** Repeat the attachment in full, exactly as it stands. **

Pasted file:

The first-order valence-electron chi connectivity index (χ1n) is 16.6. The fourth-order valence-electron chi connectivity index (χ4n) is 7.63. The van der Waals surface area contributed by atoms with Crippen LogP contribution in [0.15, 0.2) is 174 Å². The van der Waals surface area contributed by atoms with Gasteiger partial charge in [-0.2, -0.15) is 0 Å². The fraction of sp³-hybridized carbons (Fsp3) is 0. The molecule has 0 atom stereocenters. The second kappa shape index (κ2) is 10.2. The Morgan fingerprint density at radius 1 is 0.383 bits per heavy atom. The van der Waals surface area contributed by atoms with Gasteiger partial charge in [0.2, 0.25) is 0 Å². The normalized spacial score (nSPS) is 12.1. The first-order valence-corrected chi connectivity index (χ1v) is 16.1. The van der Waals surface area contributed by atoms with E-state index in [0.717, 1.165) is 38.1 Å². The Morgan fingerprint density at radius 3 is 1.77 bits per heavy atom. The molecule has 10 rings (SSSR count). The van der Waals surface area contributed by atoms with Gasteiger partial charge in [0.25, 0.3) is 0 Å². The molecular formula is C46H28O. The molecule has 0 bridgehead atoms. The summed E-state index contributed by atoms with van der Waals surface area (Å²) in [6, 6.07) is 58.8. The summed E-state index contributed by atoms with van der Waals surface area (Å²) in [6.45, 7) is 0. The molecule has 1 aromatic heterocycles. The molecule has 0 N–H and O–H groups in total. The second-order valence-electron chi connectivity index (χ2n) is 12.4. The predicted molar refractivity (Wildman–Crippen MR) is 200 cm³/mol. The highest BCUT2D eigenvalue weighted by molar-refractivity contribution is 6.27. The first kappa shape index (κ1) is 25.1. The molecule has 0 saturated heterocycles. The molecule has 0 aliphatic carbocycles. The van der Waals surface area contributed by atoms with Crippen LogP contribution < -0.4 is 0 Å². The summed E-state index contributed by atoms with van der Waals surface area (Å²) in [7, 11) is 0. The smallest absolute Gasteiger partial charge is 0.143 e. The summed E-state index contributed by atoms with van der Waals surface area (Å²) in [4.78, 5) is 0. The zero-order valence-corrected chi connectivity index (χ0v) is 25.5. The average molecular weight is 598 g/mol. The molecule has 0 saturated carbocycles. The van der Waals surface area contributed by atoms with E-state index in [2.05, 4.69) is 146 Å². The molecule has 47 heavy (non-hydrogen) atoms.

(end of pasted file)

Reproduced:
The first-order valence-electron chi connectivity index (χ1n) is 16.6. The fourth-order valence-electron chi connectivity index (χ4n) is 7.63. The van der Waals surface area contributed by atoms with Crippen LogP contribution in [0.15, 0.2) is 174 Å². The van der Waals surface area contributed by atoms with Gasteiger partial charge in [-0.2, -0.15) is 0 Å². The fraction of sp³-hybridized carbons (Fsp3) is 0. The molecule has 0 atom stereocenters. The second kappa shape index (κ2) is 10.2. The Morgan fingerprint density at radius 1 is 0.383 bits per heavy atom. The van der Waals surface area contributed by atoms with Gasteiger partial charge in [0.2, 0.25) is 0 Å². The normalized spacial score (nSPS) is 12.1. The first-order valence-corrected chi connectivity index (χ1v) is 16.1. The van der Waals surface area contributed by atoms with E-state index in [0.717, 1.165) is 38.1 Å². The Morgan fingerprint density at radius 3 is 1.77 bits per heavy atom. The molecule has 10 rings (SSSR count). The van der Waals surface area contributed by atoms with Gasteiger partial charge in [0.25, 0.3) is 0 Å². The molecular formula is C46H28O. The molecule has 0 bridgehead atoms. The summed E-state index contributed by atoms with van der Waals surface area (Å²) in [6, 6.07) is 58.8. The summed E-state index contributed by atoms with van der Waals surface area (Å²) in [6.45, 7) is 0. The molecule has 1 aromatic heterocycles. The molecule has 0 N–H and O–H groups in total. The second-order valence-electron chi connectivity index (χ2n) is 12.4. The predicted molar refractivity (Wildman–Crippen MR) is 200 cm³/mol. The highest BCUT2D eigenvalue weighted by molar-refractivity contribution is 6.27. The first kappa shape index (κ1) is 25.1. The molecule has 0 saturated heterocycles. The molecule has 0 aliphatic carbocycles. The van der Waals surface area contributed by atoms with Crippen LogP contribution < -0.4 is 0 Å². The summed E-state index contributed by atoms with van der Waals surface area (Å²) in [7, 11) is 0. The smallest absolute Gasteiger partial charge is 0.143 e. The summed E-state index contributed by atoms with van der Waals surface area (Å²) in [4.78, 5) is 0. The zero-order valence-corrected chi connectivity index (χ0v) is 25.5. The average molecular weight is 598 g/mol. The molecule has 0 saturated carbocycles. The van der Waals surface area contributed by atoms with E-state index in [2.05, 4.69) is 146 Å². The molecule has 47 heavy (non-hydrogen) atoms.